The Living.Lab @ Ross.Reserve will be a facility that supports research and teaching activities on living systems. It is designed as an instrument of discovery for environmental change and adaptation.
When Alton Lindsey of Purdue University founded the Ross Biological Reserve, he envisioned a “living laboratory” — an unparalleled place to make discoveries through field research, teaching and outreach in evolutionary ecology and conservation biology. The Living.Lab will be a new lens through which to understand the Reserve, connecting people to the landscape through experiential learning. The Living.Lab’s operational metabolism will actively contribute to the ecological dynamics of the Reserve while expanding community connectivity with additional visitor capacity to protect the integrity of on-site research.
evolveEA guided the development of this project from its conception through the design process. We designed and managed an early stakeholder charrette, helped the team set preliminary goals and think big about their vision for the project. Site location, building program and form were carefully considered throughout the process with scenario testing, energy modeling and water calculations. The client’s commitment to Living Building principles gave us an imperative to achieve net zero energy and water use in the building’s design. By working closely with Purdue’s Department of Biological Sciences to understand user needs and preferences, and by setting goals early, the Living.Lab has celebrated adaptation in its design process and will continue to do so in its physical existence.
A Nexus of Activity
The Living.Lab @ Ross.Reserve is designed to be the nexus of educational activities, with facilities that integrate into and improve the Reserve’s ecosystems while changing one’s role from observer to active participant within a dynamic system. The facility will close loops on site is adopting the Living Building Challenge framework as a way to determine the efficacy of its systems. The construction and operation of the facility will itself be an multi-disciplinary learning opportunity as its creation is integrated into curriculum throughout Purdue University. The Living.Lab will co-evolve with the site and provide a dynamic learning environment that will become the next legacy of Ross Reserve.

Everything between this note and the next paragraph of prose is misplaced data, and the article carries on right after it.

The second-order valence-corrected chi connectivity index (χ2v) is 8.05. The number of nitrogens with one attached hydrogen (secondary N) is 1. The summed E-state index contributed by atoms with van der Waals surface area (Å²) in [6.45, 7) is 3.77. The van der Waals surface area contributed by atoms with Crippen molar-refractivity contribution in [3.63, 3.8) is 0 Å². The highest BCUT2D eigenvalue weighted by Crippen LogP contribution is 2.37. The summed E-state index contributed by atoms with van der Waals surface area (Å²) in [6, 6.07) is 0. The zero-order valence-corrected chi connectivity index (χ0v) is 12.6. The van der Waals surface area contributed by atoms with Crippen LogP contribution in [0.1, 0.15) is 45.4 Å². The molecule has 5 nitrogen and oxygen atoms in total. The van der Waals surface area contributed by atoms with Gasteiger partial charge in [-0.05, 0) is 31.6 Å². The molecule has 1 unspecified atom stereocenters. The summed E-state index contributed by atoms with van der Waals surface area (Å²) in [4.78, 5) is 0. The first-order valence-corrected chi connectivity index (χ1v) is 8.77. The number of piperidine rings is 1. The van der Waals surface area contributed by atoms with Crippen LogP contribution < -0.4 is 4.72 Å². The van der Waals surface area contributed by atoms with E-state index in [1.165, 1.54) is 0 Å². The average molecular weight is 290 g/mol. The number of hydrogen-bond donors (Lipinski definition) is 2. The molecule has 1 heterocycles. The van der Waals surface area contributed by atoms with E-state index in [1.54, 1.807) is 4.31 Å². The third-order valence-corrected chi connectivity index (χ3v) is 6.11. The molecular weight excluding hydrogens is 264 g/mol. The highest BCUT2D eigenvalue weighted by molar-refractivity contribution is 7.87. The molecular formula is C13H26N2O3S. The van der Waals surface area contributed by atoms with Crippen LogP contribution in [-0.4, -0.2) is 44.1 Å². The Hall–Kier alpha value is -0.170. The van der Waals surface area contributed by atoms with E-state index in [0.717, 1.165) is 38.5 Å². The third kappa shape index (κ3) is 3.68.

The general public experiences the site’s successional landscape narrative through new indoor and outdoor classrooms and controlled trails. The addition of a caretaker residence provides both curatorial staffing for the facility and an additional threshold to maintain the Reserve’s integrity. Research activities have been organized to maintain access to the Reserve acreage, while the general public’s limited access ensures better conditions for undisturbed observation and experimentation.
A Living Metabolism
Just as a biological organism seeks homestasis using feedback loops to adjust to changing conditions of its environment, the architecture frames and captures site forces such as stormwater, wind, and plant communities. The architecture will connect us to things that are often not integral to our buildings and provide dynamic systems that we can adjust to our environment. The Living.Lab manages its resources by conceiving of a building metabolism of energy, water and nutrients. Like a living organism, a building and its occupants have a metabolism that regulates inputs and outputs of its resources. The Living.Lab accounts for the site’s energy and resource flows as part of this metabolism and is designed to balance flows by closing loops on site where possible.